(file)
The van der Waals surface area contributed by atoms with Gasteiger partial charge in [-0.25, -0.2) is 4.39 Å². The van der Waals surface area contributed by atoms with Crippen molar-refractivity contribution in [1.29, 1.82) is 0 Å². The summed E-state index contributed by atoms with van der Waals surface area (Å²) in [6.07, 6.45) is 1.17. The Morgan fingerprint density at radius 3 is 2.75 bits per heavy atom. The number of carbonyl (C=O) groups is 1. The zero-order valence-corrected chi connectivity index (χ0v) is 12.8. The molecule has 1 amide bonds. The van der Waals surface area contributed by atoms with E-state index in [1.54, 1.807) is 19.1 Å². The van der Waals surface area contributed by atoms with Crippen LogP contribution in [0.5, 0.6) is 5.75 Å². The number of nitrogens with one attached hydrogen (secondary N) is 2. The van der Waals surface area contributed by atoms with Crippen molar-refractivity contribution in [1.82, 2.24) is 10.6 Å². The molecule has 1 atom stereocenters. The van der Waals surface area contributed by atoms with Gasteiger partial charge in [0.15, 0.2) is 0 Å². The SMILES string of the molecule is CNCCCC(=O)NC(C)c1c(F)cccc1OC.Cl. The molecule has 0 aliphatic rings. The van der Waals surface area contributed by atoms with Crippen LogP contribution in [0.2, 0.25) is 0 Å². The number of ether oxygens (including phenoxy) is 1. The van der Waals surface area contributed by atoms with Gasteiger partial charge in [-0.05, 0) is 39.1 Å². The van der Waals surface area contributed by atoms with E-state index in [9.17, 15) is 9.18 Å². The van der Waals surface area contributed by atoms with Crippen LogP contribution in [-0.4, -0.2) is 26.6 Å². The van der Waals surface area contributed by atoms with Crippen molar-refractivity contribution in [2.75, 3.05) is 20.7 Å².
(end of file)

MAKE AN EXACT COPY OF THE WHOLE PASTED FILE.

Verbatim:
The van der Waals surface area contributed by atoms with Gasteiger partial charge in [-0.25, -0.2) is 4.39 Å². The van der Waals surface area contributed by atoms with Crippen molar-refractivity contribution in [1.29, 1.82) is 0 Å². The summed E-state index contributed by atoms with van der Waals surface area (Å²) in [6.07, 6.45) is 1.17. The Morgan fingerprint density at radius 3 is 2.75 bits per heavy atom. The number of carbonyl (C=O) groups is 1. The zero-order valence-corrected chi connectivity index (χ0v) is 12.8. The molecule has 1 amide bonds. The van der Waals surface area contributed by atoms with E-state index in [1.54, 1.807) is 19.1 Å². The van der Waals surface area contributed by atoms with Crippen LogP contribution in [0.5, 0.6) is 5.75 Å². The number of nitrogens with one attached hydrogen (secondary N) is 2. The van der Waals surface area contributed by atoms with Crippen molar-refractivity contribution in [1.82, 2.24) is 10.6 Å². The molecule has 1 atom stereocenters. The van der Waals surface area contributed by atoms with Gasteiger partial charge in [0.15, 0.2) is 0 Å². The SMILES string of the molecule is CNCCCC(=O)NC(C)c1c(F)cccc1OC.Cl. The molecule has 0 aliphatic rings. The van der Waals surface area contributed by atoms with Crippen LogP contribution in [0.2, 0.25) is 0 Å². The number of ether oxygens (including phenoxy) is 1. The van der Waals surface area contributed by atoms with Gasteiger partial charge in [-0.05, 0) is 39.1 Å². The van der Waals surface area contributed by atoms with E-state index in [9.17, 15) is 9.18 Å². The van der Waals surface area contributed by atoms with Crippen LogP contribution in [-0.4, -0.2) is 26.6 Å². The van der Waals surface area contributed by atoms with Crippen molar-refractivity contribution in [2.75, 3.05) is 20.7 Å².